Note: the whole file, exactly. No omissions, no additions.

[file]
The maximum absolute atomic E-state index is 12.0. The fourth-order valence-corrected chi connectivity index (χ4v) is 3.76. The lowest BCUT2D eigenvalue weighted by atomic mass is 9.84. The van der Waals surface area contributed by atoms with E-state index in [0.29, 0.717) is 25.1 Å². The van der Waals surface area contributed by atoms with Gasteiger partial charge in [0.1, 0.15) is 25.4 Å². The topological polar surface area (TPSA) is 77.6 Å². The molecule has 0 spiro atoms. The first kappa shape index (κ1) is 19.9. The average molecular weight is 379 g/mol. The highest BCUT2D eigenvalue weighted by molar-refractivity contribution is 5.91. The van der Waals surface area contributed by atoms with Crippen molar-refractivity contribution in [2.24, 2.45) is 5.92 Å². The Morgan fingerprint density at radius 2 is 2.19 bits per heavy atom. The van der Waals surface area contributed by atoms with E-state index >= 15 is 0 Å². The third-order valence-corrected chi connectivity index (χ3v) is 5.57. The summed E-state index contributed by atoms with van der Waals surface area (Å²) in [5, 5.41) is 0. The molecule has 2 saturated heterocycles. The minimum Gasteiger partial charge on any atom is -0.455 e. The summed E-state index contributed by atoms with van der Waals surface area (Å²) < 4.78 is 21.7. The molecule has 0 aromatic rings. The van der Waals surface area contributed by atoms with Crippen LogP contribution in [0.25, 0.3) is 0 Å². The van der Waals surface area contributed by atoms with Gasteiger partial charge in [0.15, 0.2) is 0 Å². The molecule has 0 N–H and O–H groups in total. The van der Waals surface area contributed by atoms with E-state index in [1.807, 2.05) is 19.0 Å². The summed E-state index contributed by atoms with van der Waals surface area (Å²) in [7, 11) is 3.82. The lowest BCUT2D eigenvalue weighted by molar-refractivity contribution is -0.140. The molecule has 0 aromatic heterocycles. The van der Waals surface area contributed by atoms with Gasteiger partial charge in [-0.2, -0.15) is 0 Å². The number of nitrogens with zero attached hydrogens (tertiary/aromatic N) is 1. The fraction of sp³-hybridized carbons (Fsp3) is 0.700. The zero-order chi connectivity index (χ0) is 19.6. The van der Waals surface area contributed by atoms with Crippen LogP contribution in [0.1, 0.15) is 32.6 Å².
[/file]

The maximum absolute atomic E-state index is 12.0. The fourth-order valence-corrected chi connectivity index (χ4v) is 3.76. The lowest BCUT2D eigenvalue weighted by atomic mass is 9.84. The van der Waals surface area contributed by atoms with E-state index in [0.29, 0.717) is 25.1 Å². The van der Waals surface area contributed by atoms with Gasteiger partial charge in [0.1, 0.15) is 25.4 Å². The topological polar surface area (TPSA) is 77.6 Å². The molecule has 0 spiro atoms. The first kappa shape index (κ1) is 19.9. The average molecular weight is 379 g/mol. The highest BCUT2D eigenvalue weighted by molar-refractivity contribution is 5.91. The van der Waals surface area contributed by atoms with Crippen molar-refractivity contribution in [2.24, 2.45) is 5.92 Å². The Morgan fingerprint density at radius 2 is 2.19 bits per heavy atom. The van der Waals surface area contributed by atoms with E-state index >= 15 is 0 Å². The third-order valence-corrected chi connectivity index (χ3v) is 5.57. The summed E-state index contributed by atoms with van der Waals surface area (Å²) in [5, 5.41) is 0. The molecule has 2 saturated heterocycles. The minimum Gasteiger partial charge on any atom is -0.455 e. The summed E-state index contributed by atoms with van der Waals surface area (Å²) < 4.78 is 21.7. The molecule has 0 aromatic rings. The van der Waals surface area contributed by atoms with Crippen LogP contribution in [0.25, 0.3) is 0 Å². The van der Waals surface area contributed by atoms with Gasteiger partial charge in [0.15, 0.2) is 0 Å². The molecule has 0 N–H and O–H groups in total. The van der Waals surface area contributed by atoms with E-state index in [1.807, 2.05) is 19.0 Å². The summed E-state index contributed by atoms with van der Waals surface area (Å²) in [7, 11) is 3.82. The lowest BCUT2D eigenvalue weighted by molar-refractivity contribution is -0.140. The molecule has 0 aromatic heterocycles. The van der Waals surface area contributed by atoms with Gasteiger partial charge in [-0.2, -0.15) is 0 Å². The number of nitrogens with zero attached hydrogens (tertiary/aromatic N) is 1. The fraction of sp³-hybridized carbons (Fsp3) is 0.700. The zero-order chi connectivity index (χ0) is 19.6. The van der Waals surface area contributed by atoms with Crippen LogP contribution in [0.1, 0.15) is 32.6 Å².